To the PC industry: It’s 2004! Why do computers still suck?
Here is how my PC should be…
- When I sit down in front of it, it should recognize me and start to log me in. If it gets confused, it should ask me who I am. I should be able to respond vocally.
- As soon as my hand hits the mouse, it should log me the rest of the way in, using my fingerprint as verification.
- Once I’m logged in, I don’t see a “desktop”. I see a workspace. A workspace is a view on all of my data which emphasizes the objects which are most important to a particular project or task. There are as many workspaces as there are things I use my computer for, and I can switch between them at will.
- The worskpace isn’t just a list of nondescript icons. It is a professionally laid-out report prepared by an artificially intelligent software agent that has observed my work habits. Data items are summarized intelligently according to their type: Contacts have a photo, name, and a note about the last interaction(s) I had with them.; Documents are thumbnailed and summarized; etc. The workspace also presents the possible actions I could take on any given object or group of objects.
- The workspace makes it very easy to change the scope of what is shown, on any axis: type of object, date range, subject matter, you name it. The workspace also provides shortcuts to change the scope based on objects that are currently showing: “More like this”, “Ignore this kind of object”, etc.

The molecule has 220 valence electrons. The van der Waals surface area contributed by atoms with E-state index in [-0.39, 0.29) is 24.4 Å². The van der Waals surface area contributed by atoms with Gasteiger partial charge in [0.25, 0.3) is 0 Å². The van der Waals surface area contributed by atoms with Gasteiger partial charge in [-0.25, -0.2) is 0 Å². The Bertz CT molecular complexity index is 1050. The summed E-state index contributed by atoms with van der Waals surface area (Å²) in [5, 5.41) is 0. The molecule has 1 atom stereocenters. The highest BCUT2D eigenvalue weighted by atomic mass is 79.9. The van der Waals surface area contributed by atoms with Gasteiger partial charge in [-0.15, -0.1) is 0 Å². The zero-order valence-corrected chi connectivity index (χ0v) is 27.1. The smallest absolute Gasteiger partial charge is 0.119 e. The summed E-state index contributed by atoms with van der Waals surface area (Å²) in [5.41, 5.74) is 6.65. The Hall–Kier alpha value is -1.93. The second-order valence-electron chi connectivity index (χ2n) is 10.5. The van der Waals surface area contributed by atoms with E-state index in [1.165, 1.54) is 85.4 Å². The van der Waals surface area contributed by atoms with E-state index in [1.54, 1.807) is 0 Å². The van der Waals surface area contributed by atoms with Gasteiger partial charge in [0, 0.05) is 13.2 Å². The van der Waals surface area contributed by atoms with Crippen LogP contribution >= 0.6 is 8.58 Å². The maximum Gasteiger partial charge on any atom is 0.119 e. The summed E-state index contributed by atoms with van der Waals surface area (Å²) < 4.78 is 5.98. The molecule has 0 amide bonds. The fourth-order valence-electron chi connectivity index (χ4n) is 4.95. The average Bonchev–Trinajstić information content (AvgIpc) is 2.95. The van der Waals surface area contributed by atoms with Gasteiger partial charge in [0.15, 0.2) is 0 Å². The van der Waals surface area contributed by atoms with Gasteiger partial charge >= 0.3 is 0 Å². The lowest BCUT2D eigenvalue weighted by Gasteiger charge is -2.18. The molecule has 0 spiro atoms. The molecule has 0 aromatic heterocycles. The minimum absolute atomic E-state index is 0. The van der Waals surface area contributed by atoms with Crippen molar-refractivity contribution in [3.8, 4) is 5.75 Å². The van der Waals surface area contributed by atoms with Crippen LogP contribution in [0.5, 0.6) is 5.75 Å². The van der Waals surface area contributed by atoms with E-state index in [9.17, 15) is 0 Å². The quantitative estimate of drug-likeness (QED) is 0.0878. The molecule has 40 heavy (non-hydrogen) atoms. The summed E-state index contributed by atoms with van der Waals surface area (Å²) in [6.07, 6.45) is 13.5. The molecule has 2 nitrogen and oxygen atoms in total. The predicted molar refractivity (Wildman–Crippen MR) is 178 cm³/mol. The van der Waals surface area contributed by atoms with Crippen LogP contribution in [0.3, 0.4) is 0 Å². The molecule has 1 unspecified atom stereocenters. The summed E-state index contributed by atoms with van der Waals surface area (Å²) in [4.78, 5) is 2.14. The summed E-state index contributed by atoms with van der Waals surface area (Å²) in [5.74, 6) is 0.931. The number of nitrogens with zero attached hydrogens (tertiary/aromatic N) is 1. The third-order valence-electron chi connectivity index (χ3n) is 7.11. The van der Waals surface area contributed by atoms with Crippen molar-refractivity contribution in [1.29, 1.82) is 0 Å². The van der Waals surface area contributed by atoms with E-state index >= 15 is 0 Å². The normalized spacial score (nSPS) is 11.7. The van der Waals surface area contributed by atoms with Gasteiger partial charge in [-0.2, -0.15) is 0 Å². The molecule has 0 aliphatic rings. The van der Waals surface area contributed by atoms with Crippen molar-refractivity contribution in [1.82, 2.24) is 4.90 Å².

- Every action I take is logged and incorporated into a version history of my data. Any document, object, whatever, can be rolled back to any given point in it’s history. Sets of documents can be rolled back as a group.
- The computer never, ever, interrupts my work for any reason. Instead, a discrete frame ocupying a portion of screenspace keeps a running commentary of suggestions, events that have occurred, reminders, and questions that it would like answered. If some action cannot be taken without answering a question, the computer lets me know – but it doesn’t pop up dialog boxes that interrupt what I’m doing.
- The computer learns things about me, like what music I like to hear when I’m working, and what websites I visit a lot. I don’t have to manually keep track of bookmarks and playlists for stuff like that.
- There is no filesystem, as far as I’m concerned. There is simply a database of all the information known to me, local and remote. Paths are simply database queries. I can find data by searching for any combination of metadata.
- There are no applications. There are only objects and the operations I can perform on them.
- There is no “Save” or “Load”. Document changes are tracked and written to disk in real time, along with a change history that allows them to be rolled back. I don’t need to assign a “name” to every file because I can always find a document that I’ve started by querying by date or by subject matter.
- Documents and other objects are automatically categorized for me using a learning categorization scheme where the computer watches how I file things and then attempts to match my system using statistical methods like Baysien filtering and Latent Semantic Analysis. If it’s not sure about something it asks me.
- When the PC starts up it starts back up in *exactly* the same state it was in when I shut it down.
In other words, the computer acts like a secretary instead of a dumb bag of transistors. Nothing in the above list is unfeasible with today’s hardware and today’s software. Everything on there has been tried in one form or another; just never as a cohesive whole. There is no good reason for the computer I just described not to exist.